Of course those who would undertake the taming of the Church are sincere, but there is slight comfort in that. As the transcendent mystery and adventure of the Church can be destroyed by royal tyranny, so it can be dissipated by insipid and, all too often, self-serving disputes over who is disaffected and why. Call in the dysfunctionality experts, consult the focus group oracles, test-market the product, and let’s see if we can’t put this religious club back together again as one big happy family. After all, isn’t that what our founder said he came to establish? What an awful bore, this vapid, trite chatter about “renewal.” If one must choose between tyrannies, one would almost prefer Henry’s to that of this democratic banality.
To make the Church boring is a greater treason than heresy and apostasy, although often accompanied by both. Or maybe it is simply the more common treason, and were the current heresies and apostasies very interesting, it might mitigate the crime somewhat.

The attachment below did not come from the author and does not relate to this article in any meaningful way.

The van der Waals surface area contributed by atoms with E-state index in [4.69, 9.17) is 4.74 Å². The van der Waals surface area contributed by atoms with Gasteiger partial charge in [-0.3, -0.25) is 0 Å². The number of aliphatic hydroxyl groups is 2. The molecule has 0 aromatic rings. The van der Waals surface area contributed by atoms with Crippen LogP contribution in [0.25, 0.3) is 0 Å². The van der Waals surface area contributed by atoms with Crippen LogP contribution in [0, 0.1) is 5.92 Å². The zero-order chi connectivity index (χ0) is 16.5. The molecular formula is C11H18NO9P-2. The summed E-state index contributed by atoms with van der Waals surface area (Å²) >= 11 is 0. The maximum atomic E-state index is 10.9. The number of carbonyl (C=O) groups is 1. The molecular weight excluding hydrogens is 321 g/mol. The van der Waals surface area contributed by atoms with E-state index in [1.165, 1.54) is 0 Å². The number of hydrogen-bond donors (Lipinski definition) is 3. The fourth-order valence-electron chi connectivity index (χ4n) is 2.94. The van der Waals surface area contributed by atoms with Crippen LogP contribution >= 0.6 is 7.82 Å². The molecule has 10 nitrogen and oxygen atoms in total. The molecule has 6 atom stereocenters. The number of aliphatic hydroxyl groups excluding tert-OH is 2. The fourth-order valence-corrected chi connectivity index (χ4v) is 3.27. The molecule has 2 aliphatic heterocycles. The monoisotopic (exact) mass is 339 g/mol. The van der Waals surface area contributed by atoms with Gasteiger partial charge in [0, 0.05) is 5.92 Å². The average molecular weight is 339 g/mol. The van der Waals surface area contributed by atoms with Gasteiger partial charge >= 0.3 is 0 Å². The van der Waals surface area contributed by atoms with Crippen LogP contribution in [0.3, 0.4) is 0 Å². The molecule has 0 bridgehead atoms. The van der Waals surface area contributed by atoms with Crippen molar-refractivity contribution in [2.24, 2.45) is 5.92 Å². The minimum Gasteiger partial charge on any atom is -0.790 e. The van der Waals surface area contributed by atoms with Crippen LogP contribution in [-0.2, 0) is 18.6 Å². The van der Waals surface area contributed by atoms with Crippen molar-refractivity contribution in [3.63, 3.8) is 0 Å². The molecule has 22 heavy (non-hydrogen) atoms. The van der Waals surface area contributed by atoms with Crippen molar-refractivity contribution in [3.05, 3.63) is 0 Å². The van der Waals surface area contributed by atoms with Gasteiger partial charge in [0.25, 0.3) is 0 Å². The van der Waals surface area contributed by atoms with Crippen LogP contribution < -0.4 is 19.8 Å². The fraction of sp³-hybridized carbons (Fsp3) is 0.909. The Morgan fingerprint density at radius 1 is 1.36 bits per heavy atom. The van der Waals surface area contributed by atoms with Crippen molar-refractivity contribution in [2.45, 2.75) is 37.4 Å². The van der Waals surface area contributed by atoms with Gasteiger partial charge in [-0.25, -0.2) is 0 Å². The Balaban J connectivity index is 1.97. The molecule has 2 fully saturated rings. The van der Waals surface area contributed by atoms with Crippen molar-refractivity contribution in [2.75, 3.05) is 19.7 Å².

Anyone looking for a direction deserving the name of renewal can readily find it in that alleged reactionary, John Paul II. His urgent proposals for world evangelization, Christian unity, and battling for the culture of life against the culture of death are an invitation to “cross the threshold of hope” into the Third Millennium with a spiritual dignity and daring worthy of disciples of the crucified and risen Christ. Compared, for instance, with the November 1994 apostolic letter, Tertio Millenio Adveniente (As the Third Millennium Nears), the media-acclaimed proposals for renewal by restructuring are little more than plans for interior redecoration and the rearrangement of ecclesiastical furniture. John Paul dares us to live in, and possibly die for, Veritatis Splendor (The Splendor of Truth), in response to which bishops and editorialists call for a committee which in due course reports its finding that timid souls do not much care for martyrdom and the Church should tailor its message accordingly. This might be called demand-side Christianity, and it perfectly fits the managerial mindset.